Never mind of course that their statement that "millions" don't know about checking their breasts is a patent lie, that the number of breast cancer cases in women in their teens and early 20s (the demographic of page 3 girls) is so uncommon it is almost impossible to measure it on a rate per 100,000 graph, but by contrast the rate of testicular cancer in males is around 50 per 100,000 in late teenagers and 150 per 100,000 in men in their early 20s.

As nearly 60% of Sun readers are men wouldn't a better campaign based on young readers be "trap a testicle" rather than coppafeel? Or if they wanted to appeal to their older demographic then what about "prod a prostate'?

Or as their demographic is nearly 70% social class CDE - the demographic that is most vulnerable to lung cancer - then an anti-smoking campaign - a more deadly cancer than breast cancer - would have the potential to save far more lives.

But of course pictures of testicles, diagrams of prostate examinations or diseased lungs won't pull in the punters like bare tits will it?

The truth is the Sun doesn't give a flying fig about saving women's lives - they are a hypocritical bunch of cynical shysters.

PringleJess Wed 05-Mar-14 15:56:09

I read the article yesterday and it made me check my breasts.

Personally I think that if a newspaper/any media makes women check then it has to be a good thing. (Page 3 itself doesn't really bother me though)

I would welcome similar campaigns on other cancers/conditions

Creeping Wed 05-Mar-14 18:10:46

It's a case of does the end justify the means. I don't think it does. Sexism does a lot of damage to women as well. The combination perfect breast - breast cancer awareness is painful and humiliating for women with breast cancer. It also confirms once more that breasts are for sexual tittilation primarily, having an impact on breast feeding rates and the self esteem of women. And perhaps even on breast-checking rates, who knows.

There is no need at all to use Page 3 girls for a breast-cancer awareness campaign by the Sun. A campaign in the Sun without the association with Page 3 might be equally or even more effective in terms of getting women to check themselves, avoiding the negative side effects of humiliation and sexism.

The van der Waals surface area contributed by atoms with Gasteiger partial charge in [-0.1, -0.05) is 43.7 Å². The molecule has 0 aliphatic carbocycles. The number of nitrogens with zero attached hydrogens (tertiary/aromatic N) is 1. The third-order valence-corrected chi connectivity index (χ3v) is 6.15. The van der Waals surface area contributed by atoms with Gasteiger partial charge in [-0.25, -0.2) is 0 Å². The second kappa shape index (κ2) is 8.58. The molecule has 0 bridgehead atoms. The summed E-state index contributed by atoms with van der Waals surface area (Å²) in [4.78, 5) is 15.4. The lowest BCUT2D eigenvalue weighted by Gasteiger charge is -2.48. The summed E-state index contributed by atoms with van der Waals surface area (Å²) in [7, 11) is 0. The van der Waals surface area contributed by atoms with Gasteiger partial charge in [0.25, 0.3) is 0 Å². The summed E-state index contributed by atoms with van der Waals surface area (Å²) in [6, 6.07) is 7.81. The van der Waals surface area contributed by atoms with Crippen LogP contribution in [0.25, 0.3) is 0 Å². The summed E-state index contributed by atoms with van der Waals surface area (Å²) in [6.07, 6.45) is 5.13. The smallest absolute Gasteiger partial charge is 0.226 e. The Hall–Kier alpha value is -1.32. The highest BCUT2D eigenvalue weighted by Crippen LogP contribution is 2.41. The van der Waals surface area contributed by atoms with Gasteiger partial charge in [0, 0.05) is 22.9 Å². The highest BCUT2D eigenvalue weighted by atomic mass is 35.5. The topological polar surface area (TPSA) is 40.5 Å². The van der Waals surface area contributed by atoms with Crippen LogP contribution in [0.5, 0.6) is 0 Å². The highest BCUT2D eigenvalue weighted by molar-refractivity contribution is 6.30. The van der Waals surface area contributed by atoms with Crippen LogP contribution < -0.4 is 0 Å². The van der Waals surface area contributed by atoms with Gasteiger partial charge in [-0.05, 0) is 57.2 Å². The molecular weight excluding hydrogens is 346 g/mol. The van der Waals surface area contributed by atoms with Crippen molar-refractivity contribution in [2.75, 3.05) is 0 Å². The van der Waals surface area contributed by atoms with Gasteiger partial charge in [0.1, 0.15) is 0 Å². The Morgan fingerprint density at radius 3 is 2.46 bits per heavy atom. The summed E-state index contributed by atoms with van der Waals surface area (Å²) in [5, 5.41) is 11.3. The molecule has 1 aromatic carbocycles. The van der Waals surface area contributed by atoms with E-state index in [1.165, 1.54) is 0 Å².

fallon8 Wed 05-Mar-14 22:28:32

I have been treated for BC five times...what is the problem with the Sun? I regularly whip my top off to display my battle scars...I would quite happily do so for the Sun if the money was right and then it over to my local breast unit....I have no problem at all..a storm in a D cup

CaptChaos Wed 05-Mar-14 22:53:51

That's the point though, fallon8. They don't want your battle-scarred tits in The Scum, they want pert, unsullied ones. They have no interest in cancer, breast or otherwise, or they would be backing the Men United, Beating Bowel Cancer, The Roy Castle Lung Cancer Foundation, Checkemlads type organisations instead, all of which would be more pertinent to their readership. The level of cynicism employed by the hacks at The Scum never ceases to astound me.

Although it's lovely to see that Ged is back, emailing poor page 3 models still and still using his real name.

Microbe Thu 06-Mar-14 01:12:39

It should be renamed 'The Scum'.

weebarra Thu 06-Mar-14 07:26:40

Fallon - I'm having my mx next month and fall into the demographic of women the sun are aiming at. Maybe I should offer them my newly deboobed body if they really want to raise bc awareness.

gedhession Thu 06-Mar-14 22:57:51

Lovely? Is it really?

gedhession Thu 06-Mar-14 23:01:07

Well fallon , weebarra , send selfies of you boobs and bums and email them to a few select mags. You just never know your luck!

NumanoidNancy Thu 06-Mar-14 23:55:24

It wouldn't have been so obvious that it was just a cynical two fingers up at the NMP3 campaign if they had actually included a proper guide on what to check for, how to do it etc. They didn't.